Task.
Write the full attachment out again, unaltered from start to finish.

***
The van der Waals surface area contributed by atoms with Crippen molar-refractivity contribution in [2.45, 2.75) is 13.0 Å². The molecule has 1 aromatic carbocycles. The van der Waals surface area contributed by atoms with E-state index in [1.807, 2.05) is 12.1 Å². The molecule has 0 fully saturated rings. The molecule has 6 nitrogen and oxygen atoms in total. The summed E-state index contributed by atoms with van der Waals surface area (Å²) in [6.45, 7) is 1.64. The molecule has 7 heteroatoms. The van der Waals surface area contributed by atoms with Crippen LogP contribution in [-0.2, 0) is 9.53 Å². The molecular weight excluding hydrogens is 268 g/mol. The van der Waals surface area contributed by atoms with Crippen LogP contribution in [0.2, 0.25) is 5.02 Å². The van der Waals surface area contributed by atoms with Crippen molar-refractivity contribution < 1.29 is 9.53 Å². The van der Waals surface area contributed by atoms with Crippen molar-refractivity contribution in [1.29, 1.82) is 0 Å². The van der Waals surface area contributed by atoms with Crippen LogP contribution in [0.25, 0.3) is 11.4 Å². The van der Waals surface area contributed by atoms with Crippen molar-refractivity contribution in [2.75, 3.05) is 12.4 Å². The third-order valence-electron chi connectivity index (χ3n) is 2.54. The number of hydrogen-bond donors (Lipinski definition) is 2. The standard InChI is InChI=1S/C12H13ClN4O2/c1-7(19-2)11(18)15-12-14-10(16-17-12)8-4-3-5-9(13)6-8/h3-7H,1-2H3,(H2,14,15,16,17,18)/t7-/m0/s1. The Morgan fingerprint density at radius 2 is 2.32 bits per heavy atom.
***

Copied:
The van der Waals surface area contributed by atoms with Crippen molar-refractivity contribution in [2.45, 2.75) is 13.0 Å². The molecule has 1 aromatic carbocycles. The van der Waals surface area contributed by atoms with E-state index in [1.807, 2.05) is 12.1 Å². The molecule has 0 fully saturated rings. The molecule has 6 nitrogen and oxygen atoms in total. The summed E-state index contributed by atoms with van der Waals surface area (Å²) in [6.45, 7) is 1.64. The molecule has 7 heteroatoms. The van der Waals surface area contributed by atoms with Crippen LogP contribution in [-0.2, 0) is 9.53 Å². The molecular weight excluding hydrogens is 268 g/mol. The van der Waals surface area contributed by atoms with Crippen LogP contribution in [0.2, 0.25) is 5.02 Å². The van der Waals surface area contributed by atoms with Crippen molar-refractivity contribution < 1.29 is 9.53 Å². The van der Waals surface area contributed by atoms with Crippen molar-refractivity contribution in [1.29, 1.82) is 0 Å². The van der Waals surface area contributed by atoms with Crippen LogP contribution in [0.25, 0.3) is 11.4 Å². The van der Waals surface area contributed by atoms with Crippen molar-refractivity contribution in [2.75, 3.05) is 12.4 Å². The third-order valence-electron chi connectivity index (χ3n) is 2.54. The number of hydrogen-bond donors (Lipinski definition) is 2. The standard InChI is InChI=1S/C12H13ClN4O2/c1-7(19-2)11(18)15-12-14-10(16-17-12)8-4-3-5-9(13)6-8/h3-7H,1-2H3,(H2,14,15,16,17,18)/t7-/m0/s1. The Morgan fingerprint density at radius 2 is 2.32 bits per heavy atom.